Having a heavily cluttered environment also means that we tend to mentally “check out” of even trying to organise things, largely because the job seems to be just too big to manage.

This then compounds and feeds a sense of helplessness which can easily become debilitating.

It’s not too much of a stretch to suggest that this kind of negative psychological effect can cascade, and make us less outgoing, ambitious, and positive in the rest of our lives as well.

Needless to say, that’s not quite what you want when you’re trying to start a new life in a new land.

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Begin practising your language skills well in advance of the move


If you’re moving to another country where the language isn’t one that you already speak, you’ll want to get the greatest possible headstart on your language learning, before the move. Ideally, this should take place at the point where you first decide to do the move, some months if not years before the date when you actually board your flight.

Landing in your destination and being unable to communicate with anyone isn’t an enviable experience — it effectively shuts you out of the society at large, and if you don’t get a handle on the language in a reasonably short time, you may end up falling into the trap that many expats do — namely, living in a community of other expats from your country of origin, socialising exclusively with them on a day-to-day basis, and in more or less all ways, living as though you were back at home, while being in a different place.

There’s certainly nothing wrong with immersing yourself in the expat community, but knowing the local language at least allows you the freedom to navigate society effectively, and decide in any given moment how you want to conduct yourself, and what sorts of activities and pastimes you want to involve yourself with.

Luckily, there are many systems and tools available online for learning new languages effectively and at a relatively accelerated pace, and these will tend to serve as an excellent addition to in-person classes and tutor groups (which you should also be involving yourself in).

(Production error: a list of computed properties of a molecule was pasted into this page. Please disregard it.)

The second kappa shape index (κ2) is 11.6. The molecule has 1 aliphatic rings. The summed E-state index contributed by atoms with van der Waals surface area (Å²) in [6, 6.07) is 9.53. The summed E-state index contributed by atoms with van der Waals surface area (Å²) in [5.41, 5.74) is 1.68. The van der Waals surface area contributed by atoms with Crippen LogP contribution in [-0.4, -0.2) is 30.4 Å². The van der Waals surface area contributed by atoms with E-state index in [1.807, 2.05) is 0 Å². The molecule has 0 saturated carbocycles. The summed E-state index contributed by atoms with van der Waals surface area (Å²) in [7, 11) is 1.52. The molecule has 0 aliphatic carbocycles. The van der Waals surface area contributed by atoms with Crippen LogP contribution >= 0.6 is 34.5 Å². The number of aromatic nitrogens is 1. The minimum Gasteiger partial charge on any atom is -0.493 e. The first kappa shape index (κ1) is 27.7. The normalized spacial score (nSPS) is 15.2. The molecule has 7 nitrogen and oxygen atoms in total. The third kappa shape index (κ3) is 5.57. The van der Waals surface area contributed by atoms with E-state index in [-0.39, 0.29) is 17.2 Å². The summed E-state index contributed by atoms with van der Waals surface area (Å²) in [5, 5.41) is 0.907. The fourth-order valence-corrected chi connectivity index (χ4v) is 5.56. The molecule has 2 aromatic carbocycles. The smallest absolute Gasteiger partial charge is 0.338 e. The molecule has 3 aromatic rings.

Rosetta Stone is one language learning service which relies on a “complete immersion” model, that has you learn your new language in the same kind of way you learnt your first one — by hearing the language spoken, and picking it up organically.

Duolingo is a popular, free language learning service which “gamifies” the experience of learning languages, and breaks “lessons” into easily handled bite-sized chunks, which typically take no more than a few minutes to complete.

Plan the design for your new home in advance

As mentioned above, your move to a new country is an incredible opportunity for reinvention. You don’t have to be chained down to the way that you’ve done things before, but can completely re-imagine how your life should be.

Home design is one area in which this really manifests itself. As your home’s interior design and decor is, to a large degree, a reflection or extension of your personality, set yourself up for the best possible start in your new home, by realising your design dreams.

Spend some time coming up with the template of your ideal home, deciding which colour schemes you’d like to exhibit in each room, and figuring out what kind of arrangements of things would make the experience of just being in the home as pleasurable and satisfying as possible.

This can be a fun exercise, where you get to dive through piles of home magazines, in order to get a sense of just what your perfect home would look like. Make a scrapbook. Cut out pictures that appeal to you, identify the common themes and design trends which speak to you in the most essential way, and then start to put together a plan of attack, for how you can implement these features in your new home.

It might be that you’re able to have the home painted up and arranged just as you like without even having to lift a finger yourself, or it may mean that you need to begin saving up for the great design overhaul that you’ll initiate in earnest once you arrive.